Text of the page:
Husker football practice, 11/7

Nebraska defensive coordinator Bob Diaco (right) in action during football practice on Tuesday, Nov. 7, 2017, at Hawks Championship Center.

FRANCIS GARDLER, JOURNAL STAR

It's mailbag time. So, no time to tarry.

Let's do it.

I feel safe with this: 1. NCAA basketball tournament win; 2. Big Ten football championship win; 3. CWS win. Reasoning? There's clear urgency for Nebraska to reach the NCAA Tournament this season, as sixth-year head coach Tim Miles may have to reach the Dance in order to retain his job for the 2018-19 season. He surely understands that expectation.

What's more, he's got a decent roster with a talented junior class of James Palmer, Glynn Watson, Isaac Copeland and Jack McVeigh. Plus, Jordy Tshimanga and Isaiah Roby are sophomores. If the Huskers don't reach the Dance and win a game this season, next season would seem a decent bet for it to happen, new coach or not (taking into account, of course, the possibility of transfers).

As for football, with the right head coach (i.e., Scott Frost), it's conceivable that Nebraska could rise quickly in the manageable Big Ten West Division and put itself within an upset of winning all the marbles. Meanwhile, in baseball's postseason setup, a team has to clear several hurdles (regionals, super regionals) to even be in position for a CWS triumph. I'm a fan of Darin Erstad. I hope he can push his program forward in a big way in the next couple of seasons.

It's a moot point because we now know unequivocally that Nebraska athletic director Bill Moos will retain Riley until the end of the regular season (Moos on Monday told ESPN that Riley "deserved" to finish out the season). In addition, Moos has said he thinks firing a coach during a season could contribute to athletes losing focus — a valid concern.

Even so, I'll entertain your question because I've had this conversation with several readers. Bottom line, I can't help but wonder if part of the reason Moos is retaining Riley through the Iowa game stems from knowing the Big Red fan base wants offensive coordinator Danny Langsdorf and defensive coordinator Bob Diaco gone as much as it wants Riley gone.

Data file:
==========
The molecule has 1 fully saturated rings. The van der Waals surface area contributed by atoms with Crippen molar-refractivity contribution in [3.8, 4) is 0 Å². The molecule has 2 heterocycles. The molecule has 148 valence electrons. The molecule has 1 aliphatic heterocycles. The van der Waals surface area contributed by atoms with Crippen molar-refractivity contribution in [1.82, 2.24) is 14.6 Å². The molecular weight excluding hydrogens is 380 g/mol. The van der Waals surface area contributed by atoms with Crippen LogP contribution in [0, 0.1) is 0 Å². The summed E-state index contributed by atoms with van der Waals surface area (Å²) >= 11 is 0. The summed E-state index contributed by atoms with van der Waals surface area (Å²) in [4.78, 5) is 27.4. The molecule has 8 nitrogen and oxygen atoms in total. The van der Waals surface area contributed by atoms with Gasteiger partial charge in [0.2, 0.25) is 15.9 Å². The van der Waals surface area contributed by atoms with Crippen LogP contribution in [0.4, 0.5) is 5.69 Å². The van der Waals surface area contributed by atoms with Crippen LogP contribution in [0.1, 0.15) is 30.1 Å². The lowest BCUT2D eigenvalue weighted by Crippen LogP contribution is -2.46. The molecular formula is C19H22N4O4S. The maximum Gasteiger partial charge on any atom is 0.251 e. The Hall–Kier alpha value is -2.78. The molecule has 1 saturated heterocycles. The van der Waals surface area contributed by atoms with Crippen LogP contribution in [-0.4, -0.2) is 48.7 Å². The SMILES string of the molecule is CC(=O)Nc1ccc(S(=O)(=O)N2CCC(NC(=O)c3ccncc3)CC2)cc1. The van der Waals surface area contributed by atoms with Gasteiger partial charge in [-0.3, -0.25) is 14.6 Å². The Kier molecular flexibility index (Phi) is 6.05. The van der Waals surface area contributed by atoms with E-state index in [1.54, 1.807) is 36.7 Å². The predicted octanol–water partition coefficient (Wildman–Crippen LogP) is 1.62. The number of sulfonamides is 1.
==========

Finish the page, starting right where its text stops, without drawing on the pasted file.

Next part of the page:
Ponder Diaco a moment. Considering his propensity for making wild comments to media, it would be a significant managerial error to make him the interim. Remember, we're talking about a Power Five program that retains a strong sense of pride about its history and brand. A Husker athletic director has to be forever mindful of that brand. I've heard folks toss out John Parrella as a possibility for the interim role. Seriously? His only head coaching experience is at a high school in California. Before coming to Nebraska, he had never even coached as an assistant in the FBS.

I hesitate to single out a player (although, OK, I often wonder how good Richie Incognito could've gotten if not for the issues that ended his college career prematurely — he possessed the talent to be an All-American in multiple seasons). As for the coach part of your question, I'll let that be for now.

The most shocking loss was in 2007 against eighth-ranked Kansas. Stay with me on this. Kansas was favored because Nebraska was in a remarkable tailspin. Even so, I found it to be extremely difficult putting that game — the final score was 76-39! — into perspective that day. The Blackshirts surrendered 76 points to Kansas, a team that Nebraska dominated for years and years. I don't care how quickly and remarkably Bill Callahan's program was nose-diving, allowing 76 points was shocking.

Thing is, Kansas could've easily scored more that day. I remember thinking it felt like I was watching an Arena League game. I had an awful headache as I wrote that column — not because of a hangover but because I struggled to understand what the hell I was watching.

OK, that's enough for one day. Thanks for the great questions.

Reach the writer at 402-473-7440 or ssipple@journalstar.com. On Twitter @HuskerExtraSip.

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Husker columnist

Steven, a lifelong Nebraskan, newspaper enthusiast and UNL grad, joined the Journal Star in 1990 and has covered NU football since 1995.

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